WHITE HOUSE - U.S. President Donald Trump and President-elect Joe Biden, separated by 160 kilometers and a much wider political distance, held simultaneous events Tuesday focused on fighting the coronavirus pandemic.
Trump, in the White House South Auditorium, signed an executive order to ensure Americans get “first priority” access to a coronavirus vaccine, although it is unclear how that would be enforced.
“Under this order, the secretary of Health and Human Services is directed to provide priority access to COVID-19 vaccines to Americans,” according to the White House, which did not provide further details.
Before signing the document, the president addressed members of the federal government’s Operation Warp Speed vaccine distribution team and his coronavirus task force about plans for mass immunization.
“Over the next few months, the numbers should skyrocket downward” of those infected with the virus, said Trump. “This is one of the greatest miracles of modern-day medicine.”
In a theater in downtown Wilmington, Delaware, Biden was less optimistic at a time when COVID-19 case numbers and hospitalizations have soared to record levels in the United States.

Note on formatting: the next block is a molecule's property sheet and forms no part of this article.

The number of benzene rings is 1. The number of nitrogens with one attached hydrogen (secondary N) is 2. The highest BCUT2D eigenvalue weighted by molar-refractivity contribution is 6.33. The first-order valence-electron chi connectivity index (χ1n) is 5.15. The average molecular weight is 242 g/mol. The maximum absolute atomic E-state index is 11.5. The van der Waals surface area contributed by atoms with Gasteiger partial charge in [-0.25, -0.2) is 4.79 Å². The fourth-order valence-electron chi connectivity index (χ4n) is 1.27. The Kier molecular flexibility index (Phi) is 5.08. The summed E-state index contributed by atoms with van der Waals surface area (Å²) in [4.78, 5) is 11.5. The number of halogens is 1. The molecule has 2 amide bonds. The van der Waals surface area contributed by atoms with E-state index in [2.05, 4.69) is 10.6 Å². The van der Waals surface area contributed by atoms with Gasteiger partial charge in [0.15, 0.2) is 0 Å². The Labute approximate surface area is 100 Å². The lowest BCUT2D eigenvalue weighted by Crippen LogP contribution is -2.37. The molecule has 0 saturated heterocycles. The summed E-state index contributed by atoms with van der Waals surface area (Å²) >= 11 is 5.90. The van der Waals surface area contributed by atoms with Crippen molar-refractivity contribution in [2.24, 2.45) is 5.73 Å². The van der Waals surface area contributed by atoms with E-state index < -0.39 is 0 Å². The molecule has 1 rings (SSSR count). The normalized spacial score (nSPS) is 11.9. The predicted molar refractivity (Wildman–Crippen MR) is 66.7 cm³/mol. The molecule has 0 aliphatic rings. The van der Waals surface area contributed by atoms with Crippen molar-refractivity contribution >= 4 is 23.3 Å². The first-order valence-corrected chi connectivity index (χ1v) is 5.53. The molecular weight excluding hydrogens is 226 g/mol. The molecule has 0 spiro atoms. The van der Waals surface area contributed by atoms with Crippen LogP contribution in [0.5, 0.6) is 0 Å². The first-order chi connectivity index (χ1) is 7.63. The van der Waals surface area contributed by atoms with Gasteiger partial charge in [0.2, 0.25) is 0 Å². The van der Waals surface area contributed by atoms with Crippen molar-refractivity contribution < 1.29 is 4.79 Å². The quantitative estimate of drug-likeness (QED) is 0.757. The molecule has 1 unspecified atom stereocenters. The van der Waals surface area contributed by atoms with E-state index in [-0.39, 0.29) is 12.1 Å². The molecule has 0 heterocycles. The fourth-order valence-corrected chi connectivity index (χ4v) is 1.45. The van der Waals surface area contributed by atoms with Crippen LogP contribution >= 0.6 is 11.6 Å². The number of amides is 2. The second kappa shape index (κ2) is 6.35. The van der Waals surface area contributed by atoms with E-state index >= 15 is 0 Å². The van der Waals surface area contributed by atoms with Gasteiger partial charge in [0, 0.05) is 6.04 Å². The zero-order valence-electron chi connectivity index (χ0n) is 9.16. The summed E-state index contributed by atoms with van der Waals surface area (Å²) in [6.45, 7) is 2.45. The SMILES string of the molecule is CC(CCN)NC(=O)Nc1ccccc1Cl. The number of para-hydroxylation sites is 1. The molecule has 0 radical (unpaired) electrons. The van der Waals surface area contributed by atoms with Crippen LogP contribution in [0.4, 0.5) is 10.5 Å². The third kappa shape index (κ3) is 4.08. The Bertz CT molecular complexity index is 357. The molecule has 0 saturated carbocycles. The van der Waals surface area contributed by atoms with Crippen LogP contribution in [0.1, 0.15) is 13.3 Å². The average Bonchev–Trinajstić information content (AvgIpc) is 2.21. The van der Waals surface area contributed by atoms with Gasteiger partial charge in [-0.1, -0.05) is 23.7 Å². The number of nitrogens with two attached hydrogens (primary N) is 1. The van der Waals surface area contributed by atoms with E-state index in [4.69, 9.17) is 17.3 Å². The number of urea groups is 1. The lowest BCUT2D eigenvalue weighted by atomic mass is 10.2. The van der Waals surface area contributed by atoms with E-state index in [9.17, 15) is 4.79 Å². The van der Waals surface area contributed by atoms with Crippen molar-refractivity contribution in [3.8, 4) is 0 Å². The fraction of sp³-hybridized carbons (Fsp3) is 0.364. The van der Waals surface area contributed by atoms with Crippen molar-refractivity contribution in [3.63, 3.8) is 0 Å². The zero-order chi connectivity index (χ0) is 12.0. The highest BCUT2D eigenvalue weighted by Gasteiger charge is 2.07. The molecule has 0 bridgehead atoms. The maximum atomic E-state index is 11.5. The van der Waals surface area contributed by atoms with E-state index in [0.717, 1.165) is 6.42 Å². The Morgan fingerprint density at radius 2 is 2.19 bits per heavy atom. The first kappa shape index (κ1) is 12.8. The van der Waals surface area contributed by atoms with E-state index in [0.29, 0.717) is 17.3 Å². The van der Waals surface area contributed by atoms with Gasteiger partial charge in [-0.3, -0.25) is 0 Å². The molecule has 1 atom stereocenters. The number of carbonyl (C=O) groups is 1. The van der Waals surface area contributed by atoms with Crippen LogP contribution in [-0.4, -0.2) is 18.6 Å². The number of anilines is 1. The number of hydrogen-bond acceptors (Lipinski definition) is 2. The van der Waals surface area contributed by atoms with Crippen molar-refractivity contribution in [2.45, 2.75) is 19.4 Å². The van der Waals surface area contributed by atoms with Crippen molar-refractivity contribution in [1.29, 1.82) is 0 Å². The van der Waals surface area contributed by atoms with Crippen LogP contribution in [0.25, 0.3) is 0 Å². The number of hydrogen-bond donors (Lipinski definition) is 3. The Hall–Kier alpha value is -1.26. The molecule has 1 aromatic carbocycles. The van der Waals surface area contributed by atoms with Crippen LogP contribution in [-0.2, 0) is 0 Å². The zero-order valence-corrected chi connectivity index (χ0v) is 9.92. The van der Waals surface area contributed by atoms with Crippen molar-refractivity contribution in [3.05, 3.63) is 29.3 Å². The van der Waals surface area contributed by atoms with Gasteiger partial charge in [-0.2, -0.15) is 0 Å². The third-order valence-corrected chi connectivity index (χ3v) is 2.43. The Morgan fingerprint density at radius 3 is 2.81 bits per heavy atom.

“As a country, we've been living with this pandemic for so long, we're at risk of becoming numb to its toll on all of us,” said the president-elect, while introducing his health leadership team. “We're resigned to feel that there's nothing we can do. We can't trust one another, that we must accept death, pain and sorrow.”
Biden, promising 100 million vaccine shots within the first 100 days of his administration, said that will not be enough to eradicate the virus but “we can change the course of the disease.”
Biden said that “as a new president I am going to speak directly to the American people. Wear a mask for just 100 days. Help yourself, your family and your community. Mask up for 100 days once we take office.”
Trump, responding to a reporter’s question about why no members of the president-elect’s health team were invited to Tuesday’s White House event, continued to insist there is no guarantee Biden will take office on January 20, 2021, the scheduled day of his inauguration.
“We won” the November 3 election, insisted Trump, who decisively lost the popular and Electoral College vote count to Biden. “Hopefully the next administration will be the Trump administration in continuation.”
The president also termed it “terrific” that 15 percent of Americans have caught the coronavirus, suggesting that was a positive step toward herd immunity. Most scientists say about 70 percent of any population would have to either have caught COVID-19 or been immunized to break the chain of the pandemic.
More than 15 million people in the United States have been infected by the coronavirus and 285,000 people have died – the highest number of such deaths and illnesses reported by any country.